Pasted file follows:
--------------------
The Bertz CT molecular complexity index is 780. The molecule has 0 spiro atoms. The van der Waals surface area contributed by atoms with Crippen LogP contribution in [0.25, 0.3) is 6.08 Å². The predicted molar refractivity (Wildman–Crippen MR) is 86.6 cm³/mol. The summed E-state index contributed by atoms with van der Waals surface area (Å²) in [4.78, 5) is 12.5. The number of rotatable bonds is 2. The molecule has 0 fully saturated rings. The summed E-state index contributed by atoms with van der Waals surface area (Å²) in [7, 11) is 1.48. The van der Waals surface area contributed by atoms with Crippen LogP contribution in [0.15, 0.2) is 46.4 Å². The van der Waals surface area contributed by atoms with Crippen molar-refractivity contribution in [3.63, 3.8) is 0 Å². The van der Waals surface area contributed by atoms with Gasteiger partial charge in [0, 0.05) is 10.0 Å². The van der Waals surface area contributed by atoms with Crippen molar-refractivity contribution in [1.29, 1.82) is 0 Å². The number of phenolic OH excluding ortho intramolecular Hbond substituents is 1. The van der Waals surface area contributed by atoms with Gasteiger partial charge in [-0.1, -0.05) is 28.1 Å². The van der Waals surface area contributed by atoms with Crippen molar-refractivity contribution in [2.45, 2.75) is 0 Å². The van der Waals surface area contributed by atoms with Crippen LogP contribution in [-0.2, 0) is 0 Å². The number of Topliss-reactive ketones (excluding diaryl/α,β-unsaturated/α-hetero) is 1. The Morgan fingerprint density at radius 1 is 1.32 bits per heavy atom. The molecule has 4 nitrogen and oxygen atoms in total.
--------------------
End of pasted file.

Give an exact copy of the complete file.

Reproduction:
The Bertz CT molecular complexity index is 780. The molecule has 0 spiro atoms. The van der Waals surface area contributed by atoms with Crippen LogP contribution in [0.25, 0.3) is 6.08 Å². The predicted molar refractivity (Wildman–Crippen MR) is 86.6 cm³/mol. The summed E-state index contributed by atoms with van der Waals surface area (Å²) in [4.78, 5) is 12.5. The number of rotatable bonds is 2. The molecule has 0 fully saturated rings. The summed E-state index contributed by atoms with van der Waals surface area (Å²) in [7, 11) is 1.48. The van der Waals surface area contributed by atoms with Crippen LogP contribution in [0.15, 0.2) is 46.4 Å². The van der Waals surface area contributed by atoms with Crippen molar-refractivity contribution in [3.63, 3.8) is 0 Å². The van der Waals surface area contributed by atoms with Gasteiger partial charge in [0, 0.05) is 10.0 Å². The van der Waals surface area contributed by atoms with Crippen molar-refractivity contribution in [1.29, 1.82) is 0 Å². The number of phenolic OH excluding ortho intramolecular Hbond substituents is 1. The van der Waals surface area contributed by atoms with Gasteiger partial charge in [-0.1, -0.05) is 28.1 Å². The van der Waals surface area contributed by atoms with Crippen molar-refractivity contribution in [2.45, 2.75) is 0 Å². The van der Waals surface area contributed by atoms with Crippen LogP contribution in [-0.2, 0) is 0 Å². The number of Topliss-reactive ketones (excluding diaryl/α,β-unsaturated/α-hetero) is 1. The Morgan fingerprint density at radius 1 is 1.32 bits per heavy atom. The molecule has 4 nitrogen and oxygen atoms in total.